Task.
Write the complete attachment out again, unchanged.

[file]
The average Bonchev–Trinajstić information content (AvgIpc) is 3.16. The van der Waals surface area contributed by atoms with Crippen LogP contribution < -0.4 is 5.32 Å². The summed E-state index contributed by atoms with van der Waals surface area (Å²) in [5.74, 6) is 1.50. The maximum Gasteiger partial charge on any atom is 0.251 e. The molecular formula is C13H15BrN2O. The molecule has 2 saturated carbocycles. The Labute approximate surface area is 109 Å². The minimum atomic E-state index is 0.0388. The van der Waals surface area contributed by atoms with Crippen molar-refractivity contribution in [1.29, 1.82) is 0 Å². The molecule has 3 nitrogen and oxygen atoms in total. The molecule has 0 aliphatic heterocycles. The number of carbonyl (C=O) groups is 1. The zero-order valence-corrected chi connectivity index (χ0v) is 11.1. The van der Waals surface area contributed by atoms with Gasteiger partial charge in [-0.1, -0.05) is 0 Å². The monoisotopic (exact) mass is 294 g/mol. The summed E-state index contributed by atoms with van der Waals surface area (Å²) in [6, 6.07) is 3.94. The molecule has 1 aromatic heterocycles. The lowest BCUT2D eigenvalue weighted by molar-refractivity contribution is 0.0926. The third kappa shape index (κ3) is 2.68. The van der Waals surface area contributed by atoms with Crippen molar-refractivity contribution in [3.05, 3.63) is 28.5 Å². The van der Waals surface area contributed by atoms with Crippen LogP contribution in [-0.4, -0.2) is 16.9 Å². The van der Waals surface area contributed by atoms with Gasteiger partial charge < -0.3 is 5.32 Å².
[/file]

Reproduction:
The average Bonchev–Trinajstić information content (AvgIpc) is 3.16. The van der Waals surface area contributed by atoms with Crippen LogP contribution < -0.4 is 5.32 Å². The summed E-state index contributed by atoms with van der Waals surface area (Å²) in [5.74, 6) is 1.50. The maximum Gasteiger partial charge on any atom is 0.251 e. The molecular formula is C13H15BrN2O. The molecule has 2 saturated carbocycles. The Labute approximate surface area is 109 Å². The minimum atomic E-state index is 0.0388. The van der Waals surface area contributed by atoms with Crippen molar-refractivity contribution in [1.29, 1.82) is 0 Å². The molecule has 3 nitrogen and oxygen atoms in total. The molecule has 0 aliphatic heterocycles. The number of carbonyl (C=O) groups is 1. The zero-order valence-corrected chi connectivity index (χ0v) is 11.1. The van der Waals surface area contributed by atoms with Gasteiger partial charge in [-0.1, -0.05) is 0 Å². The monoisotopic (exact) mass is 294 g/mol. The summed E-state index contributed by atoms with van der Waals surface area (Å²) in [6, 6.07) is 3.94. The molecule has 1 aromatic heterocycles. The lowest BCUT2D eigenvalue weighted by molar-refractivity contribution is 0.0926. The third kappa shape index (κ3) is 2.68. The van der Waals surface area contributed by atoms with Crippen molar-refractivity contribution in [3.05, 3.63) is 28.5 Å². The van der Waals surface area contributed by atoms with Crippen LogP contribution in [-0.4, -0.2) is 16.9 Å². The van der Waals surface area contributed by atoms with Gasteiger partial charge < -0.3 is 5.32 Å².